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Autism: Not Belonging

15 Apr

For years in my childhood, and early teen years, my family spent summers camping together. Frequently we camped along with extended family – my paternal grandparents, aunts, uncles, and cousins, plus all of our dogs. It was a wonderful time, and something I looked forward to year after year.

Although we started out with tents, but the time I was about twelve, we all had relatively new trailers. We often camped in well known parks. From the time I was born until I was about fifteen, we spent part of every summer at the KOA on Lundy’s Lane in Niagara Falls. It was only an hour’s drive from where I grew up, and at the time, wasn’t nearly as expensive as it is these days.

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They had concrete trailer pads with full hook-ups, full, clean bathrooms, a large playground, even a wagon ride and movie night for the kids on weekends. Then of course, we always spent time at the falls as well – and the stores, museums and such that were a part of that tourist area.

I only had one female cousin on my father’s side during those years. While her family also spent much of their summers camping, her father was a fisherman, and kept a seasonal trailer and boat at a park on Lake Erie. They didn’t often come with us, though we did frequently visit them.

I did, however, have an aunt, who was only a few years older than me. I also had my older brother, and several male cousins to “hang around” with. For the most part, this was fine. I liked them very much, and was thrilled to be allowed to “tag along.”

To be sure, they all liked the video arcades, and I never saw the point. It was a waste of a quarter, as far as I was concerned. But I was a patient child, and would just wait for them to use up their quarters before we went back to the playground, or the creek, or wherever they wanted to go for fun.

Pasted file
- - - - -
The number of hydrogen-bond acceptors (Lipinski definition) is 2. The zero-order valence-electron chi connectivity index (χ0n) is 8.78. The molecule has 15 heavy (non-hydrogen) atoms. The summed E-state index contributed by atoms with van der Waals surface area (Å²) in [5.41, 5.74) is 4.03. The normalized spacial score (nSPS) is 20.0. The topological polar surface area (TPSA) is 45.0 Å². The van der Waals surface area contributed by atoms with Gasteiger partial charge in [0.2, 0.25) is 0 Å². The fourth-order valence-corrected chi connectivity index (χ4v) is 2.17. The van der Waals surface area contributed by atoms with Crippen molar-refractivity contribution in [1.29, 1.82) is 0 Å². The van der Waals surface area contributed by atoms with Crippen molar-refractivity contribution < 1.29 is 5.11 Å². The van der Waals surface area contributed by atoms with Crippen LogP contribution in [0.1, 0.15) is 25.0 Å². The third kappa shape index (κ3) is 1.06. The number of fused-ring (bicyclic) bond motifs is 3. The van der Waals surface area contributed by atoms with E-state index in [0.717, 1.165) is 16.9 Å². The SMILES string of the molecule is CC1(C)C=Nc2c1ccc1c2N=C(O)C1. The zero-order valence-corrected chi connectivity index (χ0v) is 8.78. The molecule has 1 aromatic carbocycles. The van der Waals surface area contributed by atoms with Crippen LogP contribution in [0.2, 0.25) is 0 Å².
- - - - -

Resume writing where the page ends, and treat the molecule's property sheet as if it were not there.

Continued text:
For years this worked out. I hardly had any games of my own, but they didn’t seem to mind having me follow them around. And then there was that one time…

I think it may have been a joke, but jokes are not exactly something I understand. I may have been twelve or thirteen, and we were at “the falls” camping with the large group. I had spent quite a bit of time with my older brother, and one of my younger cousins. I am not sure where his older brother was at the time, as typically the four of us did most everything together.

Anyway, they went into the men’s washroom, and I waited for them outside. I guess they had planned it beforehand, but I didn’t know. They “escaped” through the other door, and went running away to hide from me. Perhaps I was supposed to find them. Perhaps they just wanted a few hours without me.

Whatever their reason, I was an exceptionally sensitive child – and the thought that they didn’t want me around was too much for me. Rather than make a game of it, and chase them – or even to wait a while, and try again – I decided in that moment that they didn’t like me.

Though I did follow them around at times after, and I did continue to “hang out” with them at times, I never again trusted that they wanted me there.

And that is the thing about Autism – at least for me. One idea. One thought. One hurt. One misunderstanding… it takes hold, and doesn’t let go. So what may have been a joke (and not an abnormal one for typical pre-teen/teen boys) can set the stage for all future relationships.

I still love camping. I still love my family. I would continue to spend my summers at the KOA in Niagara Falls if it were possible (if I were rich!) I still love campfires, and trailers, and wagon rides… I still very much think of those times in my life with gratefulness.

Yet never, since that day, have I trusted that I was wanted where I was. I am simply along for the ride.

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